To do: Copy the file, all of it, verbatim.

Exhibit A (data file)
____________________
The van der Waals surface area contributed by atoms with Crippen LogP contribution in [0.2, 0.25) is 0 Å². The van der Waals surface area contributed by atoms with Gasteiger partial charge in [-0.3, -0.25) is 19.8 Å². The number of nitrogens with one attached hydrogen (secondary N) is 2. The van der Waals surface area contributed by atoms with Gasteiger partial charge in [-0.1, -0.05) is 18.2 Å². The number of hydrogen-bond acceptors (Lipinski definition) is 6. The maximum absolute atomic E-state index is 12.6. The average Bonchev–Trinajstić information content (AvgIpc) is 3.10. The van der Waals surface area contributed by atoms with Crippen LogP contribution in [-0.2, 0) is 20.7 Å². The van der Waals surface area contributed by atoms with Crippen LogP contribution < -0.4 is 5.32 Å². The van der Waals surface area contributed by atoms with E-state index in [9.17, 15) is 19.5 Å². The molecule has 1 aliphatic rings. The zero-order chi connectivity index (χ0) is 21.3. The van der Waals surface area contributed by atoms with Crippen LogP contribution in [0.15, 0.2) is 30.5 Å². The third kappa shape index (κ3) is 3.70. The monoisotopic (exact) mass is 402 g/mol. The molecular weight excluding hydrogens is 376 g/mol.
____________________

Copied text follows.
The van der Waals surface area contributed by atoms with Crippen LogP contribution in [0.2, 0.25) is 0 Å². The van der Waals surface area contributed by atoms with Gasteiger partial charge in [-0.3, -0.25) is 19.8 Å². The number of nitrogens with one attached hydrogen (secondary N) is 2. The van der Waals surface area contributed by atoms with Gasteiger partial charge in [-0.1, -0.05) is 18.2 Å². The number of hydrogen-bond acceptors (Lipinski definition) is 6. The maximum absolute atomic E-state index is 12.6. The average Bonchev–Trinajstić information content (AvgIpc) is 3.10. The van der Waals surface area contributed by atoms with Crippen LogP contribution in [-0.2, 0) is 20.7 Å². The van der Waals surface area contributed by atoms with Crippen LogP contribution < -0.4 is 5.32 Å². The van der Waals surface area contributed by atoms with E-state index in [9.17, 15) is 19.5 Å². The molecule has 1 aliphatic rings. The zero-order chi connectivity index (χ0) is 21.3. The van der Waals surface area contributed by atoms with Crippen LogP contribution in [0.15, 0.2) is 30.5 Å². The third kappa shape index (κ3) is 3.70. The monoisotopic (exact) mass is 402 g/mol. The molecular weight excluding hydrogens is 376 g/mol.